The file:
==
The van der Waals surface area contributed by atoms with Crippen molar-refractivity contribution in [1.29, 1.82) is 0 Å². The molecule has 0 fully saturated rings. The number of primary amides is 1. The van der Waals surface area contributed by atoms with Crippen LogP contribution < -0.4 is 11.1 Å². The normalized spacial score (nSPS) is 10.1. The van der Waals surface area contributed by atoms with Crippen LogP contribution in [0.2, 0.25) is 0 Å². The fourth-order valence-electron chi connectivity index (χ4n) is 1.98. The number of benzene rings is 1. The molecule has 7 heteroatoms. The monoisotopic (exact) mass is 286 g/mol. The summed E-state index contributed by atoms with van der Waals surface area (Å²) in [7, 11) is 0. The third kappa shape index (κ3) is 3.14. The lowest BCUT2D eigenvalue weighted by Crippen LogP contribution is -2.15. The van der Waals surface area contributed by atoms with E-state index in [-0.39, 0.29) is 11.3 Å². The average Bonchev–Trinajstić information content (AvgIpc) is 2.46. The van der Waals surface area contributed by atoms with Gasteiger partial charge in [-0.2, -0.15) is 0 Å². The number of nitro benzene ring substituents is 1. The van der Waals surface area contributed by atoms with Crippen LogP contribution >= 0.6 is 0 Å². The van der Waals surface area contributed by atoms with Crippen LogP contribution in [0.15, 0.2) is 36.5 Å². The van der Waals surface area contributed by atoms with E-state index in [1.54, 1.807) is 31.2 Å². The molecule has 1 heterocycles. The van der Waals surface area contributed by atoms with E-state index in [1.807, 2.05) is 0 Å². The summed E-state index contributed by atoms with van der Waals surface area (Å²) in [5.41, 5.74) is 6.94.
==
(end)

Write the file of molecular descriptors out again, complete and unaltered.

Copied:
The van der Waals surface area contributed by atoms with Crippen molar-refractivity contribution in [1.29, 1.82) is 0 Å². The molecule has 0 fully saturated rings. The number of primary amides is 1. The van der Waals surface area contributed by atoms with Crippen LogP contribution < -0.4 is 11.1 Å². The normalized spacial score (nSPS) is 10.1. The van der Waals surface area contributed by atoms with Crippen LogP contribution in [0.2, 0.25) is 0 Å². The fourth-order valence-electron chi connectivity index (χ4n) is 1.98. The number of benzene rings is 1. The molecule has 7 heteroatoms. The monoisotopic (exact) mass is 286 g/mol. The summed E-state index contributed by atoms with van der Waals surface area (Å²) in [7, 11) is 0. The third kappa shape index (κ3) is 3.14. The lowest BCUT2D eigenvalue weighted by Crippen LogP contribution is -2.15. The van der Waals surface area contributed by atoms with E-state index in [-0.39, 0.29) is 11.3 Å². The average Bonchev–Trinajstić information content (AvgIpc) is 2.46. The van der Waals surface area contributed by atoms with Gasteiger partial charge in [-0.2, -0.15) is 0 Å². The number of nitro benzene ring substituents is 1. The van der Waals surface area contributed by atoms with Crippen LogP contribution >= 0.6 is 0 Å². The van der Waals surface area contributed by atoms with Crippen LogP contribution in [0.15, 0.2) is 36.5 Å². The van der Waals surface area contributed by atoms with E-state index in [1.54, 1.807) is 31.2 Å². The molecule has 1 heterocycles. The van der Waals surface area contributed by atoms with E-state index in [1.807, 2.05) is 0 Å². The summed E-state index contributed by atoms with van der Waals surface area (Å²) in [5.41, 5.74) is 6.94.